Matryoshkas

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I've always had a real fondness for nesting dolls, or matryoshkas as they're properly called in Russian. My grandparents and parents all owned them and made sure they were always out, gathering dust, waiting for someone to come by and play with them. (Does anyone really ever play with nesting dolls?)
Later, as I got older, I started to inherit my family's dolls and collect my own, usually given out at Phillies, Eagles or Sixers games. (Yes, Dr. J was once the big-man who held all the other Sixers stars that season in his belly.)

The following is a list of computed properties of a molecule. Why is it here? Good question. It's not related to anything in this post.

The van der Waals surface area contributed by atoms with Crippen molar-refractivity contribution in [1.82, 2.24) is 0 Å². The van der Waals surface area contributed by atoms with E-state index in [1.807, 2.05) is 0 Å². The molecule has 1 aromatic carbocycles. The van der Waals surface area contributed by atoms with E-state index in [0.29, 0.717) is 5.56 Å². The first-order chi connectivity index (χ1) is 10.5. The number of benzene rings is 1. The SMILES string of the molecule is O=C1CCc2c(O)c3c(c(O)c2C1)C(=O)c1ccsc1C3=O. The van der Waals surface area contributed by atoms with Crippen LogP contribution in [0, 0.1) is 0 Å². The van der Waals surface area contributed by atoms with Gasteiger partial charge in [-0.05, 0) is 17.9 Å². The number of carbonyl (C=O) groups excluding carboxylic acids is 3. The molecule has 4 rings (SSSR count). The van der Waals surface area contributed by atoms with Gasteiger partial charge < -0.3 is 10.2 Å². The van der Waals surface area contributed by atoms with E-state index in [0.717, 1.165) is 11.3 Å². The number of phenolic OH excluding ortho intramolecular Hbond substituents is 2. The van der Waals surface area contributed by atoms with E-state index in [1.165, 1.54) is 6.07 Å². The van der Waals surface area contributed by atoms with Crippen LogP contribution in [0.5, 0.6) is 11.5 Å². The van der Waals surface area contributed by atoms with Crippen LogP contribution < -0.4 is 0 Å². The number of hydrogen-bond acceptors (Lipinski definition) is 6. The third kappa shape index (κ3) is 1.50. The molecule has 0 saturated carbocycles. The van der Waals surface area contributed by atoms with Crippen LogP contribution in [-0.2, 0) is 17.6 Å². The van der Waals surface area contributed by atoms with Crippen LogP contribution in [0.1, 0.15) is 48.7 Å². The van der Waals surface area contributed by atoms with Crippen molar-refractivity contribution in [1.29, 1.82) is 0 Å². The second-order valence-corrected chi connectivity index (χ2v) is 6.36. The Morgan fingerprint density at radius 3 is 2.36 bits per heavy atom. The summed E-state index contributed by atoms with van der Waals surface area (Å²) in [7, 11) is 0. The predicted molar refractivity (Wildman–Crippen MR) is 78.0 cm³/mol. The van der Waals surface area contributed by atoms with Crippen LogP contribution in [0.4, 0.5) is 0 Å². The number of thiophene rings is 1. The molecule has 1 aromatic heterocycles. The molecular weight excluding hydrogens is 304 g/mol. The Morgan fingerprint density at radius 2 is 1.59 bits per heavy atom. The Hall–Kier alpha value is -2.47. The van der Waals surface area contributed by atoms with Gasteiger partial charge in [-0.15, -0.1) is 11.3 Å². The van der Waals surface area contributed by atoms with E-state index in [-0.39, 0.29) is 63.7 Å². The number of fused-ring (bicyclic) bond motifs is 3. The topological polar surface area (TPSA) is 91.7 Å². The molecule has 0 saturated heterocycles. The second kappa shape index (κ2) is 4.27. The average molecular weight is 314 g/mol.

The history of the matryoshka is a bit hazy, with different sources claiming different inventors. It seems nested boxes were first invented in China about 1000 A.D. Then, in the early 1800's the Chinese created wooden nesting dolls which were later perfected by the Russians at the turn of the century. One name that comes up a lot if you research nesting dolls is Sergei Maliutin, a painter from a folk crafts workshop in Russia who is said to have built the first real matryoshka in 1890. The name, matryoshka (pronounced ma-TROYSH-ka), comes from the proper name, Matryona or Matriosha, a name associated with a rustic (usually rotund) Russian woman.

Own a matryoshka that's particular interesting or special to you? Tell us all about it.

August 21, 2007 - 9:35pm
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